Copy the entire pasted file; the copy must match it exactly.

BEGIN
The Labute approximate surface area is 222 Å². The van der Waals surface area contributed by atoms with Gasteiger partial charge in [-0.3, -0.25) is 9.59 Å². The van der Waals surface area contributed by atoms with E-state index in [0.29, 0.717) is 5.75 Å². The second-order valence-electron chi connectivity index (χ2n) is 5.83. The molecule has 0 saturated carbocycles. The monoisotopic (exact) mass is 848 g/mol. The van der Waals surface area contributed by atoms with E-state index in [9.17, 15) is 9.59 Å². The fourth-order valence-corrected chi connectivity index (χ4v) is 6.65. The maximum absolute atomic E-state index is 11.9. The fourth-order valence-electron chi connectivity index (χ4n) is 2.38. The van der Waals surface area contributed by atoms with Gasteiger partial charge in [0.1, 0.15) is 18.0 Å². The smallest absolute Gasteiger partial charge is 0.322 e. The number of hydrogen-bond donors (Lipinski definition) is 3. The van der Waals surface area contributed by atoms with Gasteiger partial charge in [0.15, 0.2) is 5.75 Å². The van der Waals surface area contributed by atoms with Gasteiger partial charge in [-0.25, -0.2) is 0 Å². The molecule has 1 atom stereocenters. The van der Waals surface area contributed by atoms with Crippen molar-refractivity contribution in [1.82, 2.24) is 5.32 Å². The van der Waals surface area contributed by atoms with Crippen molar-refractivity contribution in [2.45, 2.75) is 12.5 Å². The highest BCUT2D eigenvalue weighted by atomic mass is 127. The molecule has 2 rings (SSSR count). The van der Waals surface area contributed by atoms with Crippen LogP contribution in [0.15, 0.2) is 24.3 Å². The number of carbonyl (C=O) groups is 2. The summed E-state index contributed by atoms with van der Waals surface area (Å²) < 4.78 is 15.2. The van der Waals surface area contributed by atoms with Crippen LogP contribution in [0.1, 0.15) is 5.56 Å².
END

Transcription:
The Labute approximate surface area is 222 Å². The van der Waals surface area contributed by atoms with Gasteiger partial charge in [-0.3, -0.25) is 9.59 Å². The van der Waals surface area contributed by atoms with E-state index in [0.29, 0.717) is 5.75 Å². The second-order valence-electron chi connectivity index (χ2n) is 5.83. The molecule has 0 saturated carbocycles. The monoisotopic (exact) mass is 848 g/mol. The van der Waals surface area contributed by atoms with E-state index in [9.17, 15) is 9.59 Å². The fourth-order valence-corrected chi connectivity index (χ4v) is 6.65. The maximum absolute atomic E-state index is 11.9. The fourth-order valence-electron chi connectivity index (χ4n) is 2.38. The van der Waals surface area contributed by atoms with Gasteiger partial charge in [0.1, 0.15) is 18.0 Å². The smallest absolute Gasteiger partial charge is 0.322 e. The number of hydrogen-bond donors (Lipinski definition) is 3. The van der Waals surface area contributed by atoms with Gasteiger partial charge in [0.15, 0.2) is 5.75 Å². The van der Waals surface area contributed by atoms with Gasteiger partial charge in [-0.25, -0.2) is 0 Å². The molecule has 1 atom stereocenters. The van der Waals surface area contributed by atoms with Crippen molar-refractivity contribution in [1.82, 2.24) is 5.32 Å². The van der Waals surface area contributed by atoms with Crippen molar-refractivity contribution in [2.45, 2.75) is 12.5 Å². The highest BCUT2D eigenvalue weighted by atomic mass is 127. The molecule has 2 rings (SSSR count). The van der Waals surface area contributed by atoms with Crippen LogP contribution in [0.15, 0.2) is 24.3 Å². The number of carbonyl (C=O) groups is 2. The summed E-state index contributed by atoms with van der Waals surface area (Å²) < 4.78 is 15.2. The van der Waals surface area contributed by atoms with Crippen LogP contribution in [0.1, 0.15) is 5.56 Å².